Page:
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Saturday January 16th

FRANK Gallery exhibit features work from Karen refugees

<p>"Haw River," by Sheemoo Tatataw of the Karen Youth Art Group. The FRANK Gallery’s many community outreach programs include Karen refugees ranging from ages 15 to 25 years old, many of whom were born in Burma or refugee camps in Thailand.&nbsp;Photo courtesy of the FRANK Gallery.</p>
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"Haw River," by Sheemoo Tatataw of the Karen Youth Art Group. The FRANK Gallery’s many community outreach programs include Karen refugees ranging from ages 15 to 25 years old, many of whom were born in Burma or refugee camps in Thailand. Photo courtesy of the FRANK Gallery.

Showcasing students’ art from the Karen Youth Art Group, the FRANK Gallery is taking one of their community outreach groups online due to the impact of COVID-19 on local arts exhibits. 

The Karen Youth Art Group is currently holding a virtual exhibition on the gallery’s website.

Since its founding in 2010, the FRANK Gallery has regularly hosted community events and supported many community groups in person. However, due to COVID-19 and remodeling at its location at the University Place Mall, the FRANK Gallery had to move their operations online. 

This online shift included the Karen Youth Art Group’s exhibition, which was originally scheduled for April 2020.

The Karen Youth Art Group is one of the FRANK Gallery’s many community outreach programs that is comprised of Karen refugees ranging from ages 15 to 25 years old. Many of these students were born in Burma or refugee camps in Thailand. 

The Karen Youth Art Group was founded over 8 years ago by Nerys Levy and Fran Hamer, who noticed the interest Karen students had in art.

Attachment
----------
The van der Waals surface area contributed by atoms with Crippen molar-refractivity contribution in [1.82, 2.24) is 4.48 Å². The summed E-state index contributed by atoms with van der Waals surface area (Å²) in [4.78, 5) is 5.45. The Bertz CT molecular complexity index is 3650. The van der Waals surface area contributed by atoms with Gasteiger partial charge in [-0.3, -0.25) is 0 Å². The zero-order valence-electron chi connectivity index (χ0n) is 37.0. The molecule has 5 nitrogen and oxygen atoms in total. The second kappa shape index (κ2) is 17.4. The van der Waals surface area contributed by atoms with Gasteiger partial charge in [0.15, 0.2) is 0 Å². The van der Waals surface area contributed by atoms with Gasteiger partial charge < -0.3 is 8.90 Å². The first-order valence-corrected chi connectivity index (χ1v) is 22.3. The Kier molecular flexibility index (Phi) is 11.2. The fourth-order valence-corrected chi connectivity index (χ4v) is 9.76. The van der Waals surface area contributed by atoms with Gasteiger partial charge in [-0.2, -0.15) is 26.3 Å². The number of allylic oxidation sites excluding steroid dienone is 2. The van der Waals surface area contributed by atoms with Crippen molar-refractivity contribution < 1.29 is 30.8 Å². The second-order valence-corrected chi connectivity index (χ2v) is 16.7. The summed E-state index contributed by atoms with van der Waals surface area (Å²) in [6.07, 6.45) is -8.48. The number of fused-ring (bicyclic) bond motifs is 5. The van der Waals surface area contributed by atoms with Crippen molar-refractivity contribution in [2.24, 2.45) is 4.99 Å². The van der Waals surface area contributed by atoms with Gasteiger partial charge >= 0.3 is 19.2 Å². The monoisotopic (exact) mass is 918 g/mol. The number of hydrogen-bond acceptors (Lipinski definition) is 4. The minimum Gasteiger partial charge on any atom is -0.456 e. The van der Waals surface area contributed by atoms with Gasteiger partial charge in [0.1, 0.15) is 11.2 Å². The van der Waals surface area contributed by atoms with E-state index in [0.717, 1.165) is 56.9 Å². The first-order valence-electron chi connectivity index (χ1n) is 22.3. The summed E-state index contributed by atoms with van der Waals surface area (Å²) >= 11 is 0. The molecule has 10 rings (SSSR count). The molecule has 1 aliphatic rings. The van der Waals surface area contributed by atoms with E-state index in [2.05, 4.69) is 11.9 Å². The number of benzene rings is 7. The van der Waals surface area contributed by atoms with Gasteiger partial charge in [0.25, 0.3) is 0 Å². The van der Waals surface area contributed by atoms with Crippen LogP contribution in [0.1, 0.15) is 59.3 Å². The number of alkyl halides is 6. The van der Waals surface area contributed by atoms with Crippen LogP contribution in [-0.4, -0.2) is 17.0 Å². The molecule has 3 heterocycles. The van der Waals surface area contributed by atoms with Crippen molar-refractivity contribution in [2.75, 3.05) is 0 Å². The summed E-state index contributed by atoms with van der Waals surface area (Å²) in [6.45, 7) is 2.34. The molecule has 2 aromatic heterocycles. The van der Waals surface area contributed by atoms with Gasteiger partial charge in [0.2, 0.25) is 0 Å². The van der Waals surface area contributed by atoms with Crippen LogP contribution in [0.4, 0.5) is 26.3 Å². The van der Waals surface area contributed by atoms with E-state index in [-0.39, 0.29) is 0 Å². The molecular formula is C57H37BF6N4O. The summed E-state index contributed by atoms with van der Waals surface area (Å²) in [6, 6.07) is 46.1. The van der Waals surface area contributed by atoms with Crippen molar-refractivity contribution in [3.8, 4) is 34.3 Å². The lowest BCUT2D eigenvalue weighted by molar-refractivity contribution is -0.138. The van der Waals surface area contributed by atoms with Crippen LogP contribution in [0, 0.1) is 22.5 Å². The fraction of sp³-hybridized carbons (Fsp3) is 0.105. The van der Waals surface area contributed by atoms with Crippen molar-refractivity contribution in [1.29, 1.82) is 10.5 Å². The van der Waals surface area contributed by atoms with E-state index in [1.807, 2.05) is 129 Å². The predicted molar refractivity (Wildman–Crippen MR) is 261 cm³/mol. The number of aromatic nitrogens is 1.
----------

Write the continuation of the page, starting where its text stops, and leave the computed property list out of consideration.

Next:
Levy described Karen culture as one that is embedded in weaving, color and artistic sensibility.

“The kids, when they were in refugee camps, had very little resources except pencil and paper,” Levy said. “There were schools there but very minimal. But they did draw. Sometimes, if they didn’t have pencil and paper, they would draw on rocks.”

Levy describes the outreach group as a total immersion in the arts for the students. Through the program, the students have worked with art forms such as sketching, painting and ceramics. The students also learn discipline during the program, as they learn to prepare for a show and finish their work in time to be photographed. 

Since the onset of COVID-19, the group’s leaders have been hosting their weekly meetings outdoors. Much of this time has been spent sketching and painting landscapes at the Haw River, Blackwood Farm Park and Johnston Mill Nature Preserve. Through this, the leaders wanted students to be able to explore rural areas of the community. 

This outdoor setting inspired the young artists’ works, including many featured in the exhibition. Levy said the students respond well to art inspired by nature because of their culture’s roots in the Eastern Himalayas. Much of the artwork in the virtual exhibition focuses on nature landscapes. 

“If you see the order of the pictures, it's almost like you're walking through the gallery,” Natalie Knox, FRANK’s gallery manager, said. “You can see it from the comfort of your home.”

The Karen Youth Art Group has done more than just support the students’ artistic endeavors. They also track the educational development of their students, assist them in enrolling in higher education and receiving financial aid and ensure that they are all fed through hunger programs.

“We have a huge responsibility to this group, not only to educate them artistically,” Levy said. 

Especially during COVID-19, the Karen Youth Art Group has worked to support their students through all means. 

“Nerys and Fran have really done a lot to try to keep their normal as normal as possible,” Knox said. 

The FRANK Gallery is now open from 12 a.m. to 5 p.m. Tuesday through Saturdays. The virtual outreach exhibition, along with more information about the group, can be found here.

@mikaltrav

arts@dailytarheel.com

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